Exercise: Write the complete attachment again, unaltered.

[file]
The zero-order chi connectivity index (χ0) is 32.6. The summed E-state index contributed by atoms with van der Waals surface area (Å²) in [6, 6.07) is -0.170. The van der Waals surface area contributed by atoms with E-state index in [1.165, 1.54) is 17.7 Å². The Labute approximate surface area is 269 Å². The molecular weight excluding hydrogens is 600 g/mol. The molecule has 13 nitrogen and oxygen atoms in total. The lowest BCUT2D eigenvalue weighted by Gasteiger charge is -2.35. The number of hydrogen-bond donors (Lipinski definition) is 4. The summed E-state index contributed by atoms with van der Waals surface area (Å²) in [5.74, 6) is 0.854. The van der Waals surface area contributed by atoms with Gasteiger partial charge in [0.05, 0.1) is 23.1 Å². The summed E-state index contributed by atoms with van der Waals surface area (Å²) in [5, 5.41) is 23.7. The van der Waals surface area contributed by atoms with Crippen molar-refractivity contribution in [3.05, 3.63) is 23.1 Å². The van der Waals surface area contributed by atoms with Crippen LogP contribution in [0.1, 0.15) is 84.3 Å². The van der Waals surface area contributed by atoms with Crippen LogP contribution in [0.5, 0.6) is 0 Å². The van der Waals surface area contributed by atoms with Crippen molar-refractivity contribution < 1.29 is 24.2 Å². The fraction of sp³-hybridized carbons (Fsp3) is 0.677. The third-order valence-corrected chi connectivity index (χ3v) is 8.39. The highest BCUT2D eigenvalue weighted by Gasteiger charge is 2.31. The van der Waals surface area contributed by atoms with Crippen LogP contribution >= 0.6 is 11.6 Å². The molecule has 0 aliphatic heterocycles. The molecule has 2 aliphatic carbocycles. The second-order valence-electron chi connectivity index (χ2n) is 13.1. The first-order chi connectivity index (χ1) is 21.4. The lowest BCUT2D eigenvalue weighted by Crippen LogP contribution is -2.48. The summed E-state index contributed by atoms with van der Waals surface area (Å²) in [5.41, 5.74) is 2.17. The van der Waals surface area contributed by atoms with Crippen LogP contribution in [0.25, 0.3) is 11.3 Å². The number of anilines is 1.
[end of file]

The zero-order chi connectivity index (χ0) is 32.6. The summed E-state index contributed by atoms with van der Waals surface area (Å²) in [6, 6.07) is -0.170. The van der Waals surface area contributed by atoms with E-state index in [1.165, 1.54) is 17.7 Å². The Labute approximate surface area is 269 Å². The molecular weight excluding hydrogens is 600 g/mol. The molecule has 13 nitrogen and oxygen atoms in total. The lowest BCUT2D eigenvalue weighted by Gasteiger charge is -2.35. The number of hydrogen-bond donors (Lipinski definition) is 4. The summed E-state index contributed by atoms with van der Waals surface area (Å²) in [5.74, 6) is 0.854. The van der Waals surface area contributed by atoms with Gasteiger partial charge in [0.05, 0.1) is 23.1 Å². The summed E-state index contributed by atoms with van der Waals surface area (Å²) in [5, 5.41) is 23.7. The van der Waals surface area contributed by atoms with Crippen molar-refractivity contribution in [3.05, 3.63) is 23.1 Å². The van der Waals surface area contributed by atoms with Crippen LogP contribution in [0.1, 0.15) is 84.3 Å². The van der Waals surface area contributed by atoms with Crippen LogP contribution in [0.5, 0.6) is 0 Å². The van der Waals surface area contributed by atoms with Crippen molar-refractivity contribution < 1.29 is 24.2 Å². The fraction of sp³-hybridized carbons (Fsp3) is 0.677. The third-order valence-corrected chi connectivity index (χ3v) is 8.39. The highest BCUT2D eigenvalue weighted by Gasteiger charge is 2.31. The van der Waals surface area contributed by atoms with Crippen LogP contribution >= 0.6 is 11.6 Å². The molecule has 0 aliphatic heterocycles. The molecule has 2 aliphatic carbocycles. The second-order valence-electron chi connectivity index (χ2n) is 13.1. The first-order chi connectivity index (χ1) is 21.4. The lowest BCUT2D eigenvalue weighted by Crippen LogP contribution is -2.48. The summed E-state index contributed by atoms with van der Waals surface area (Å²) in [5.41, 5.74) is 2.17. The van der Waals surface area contributed by atoms with Crippen LogP contribution in [0.25, 0.3) is 11.3 Å². The number of anilines is 1.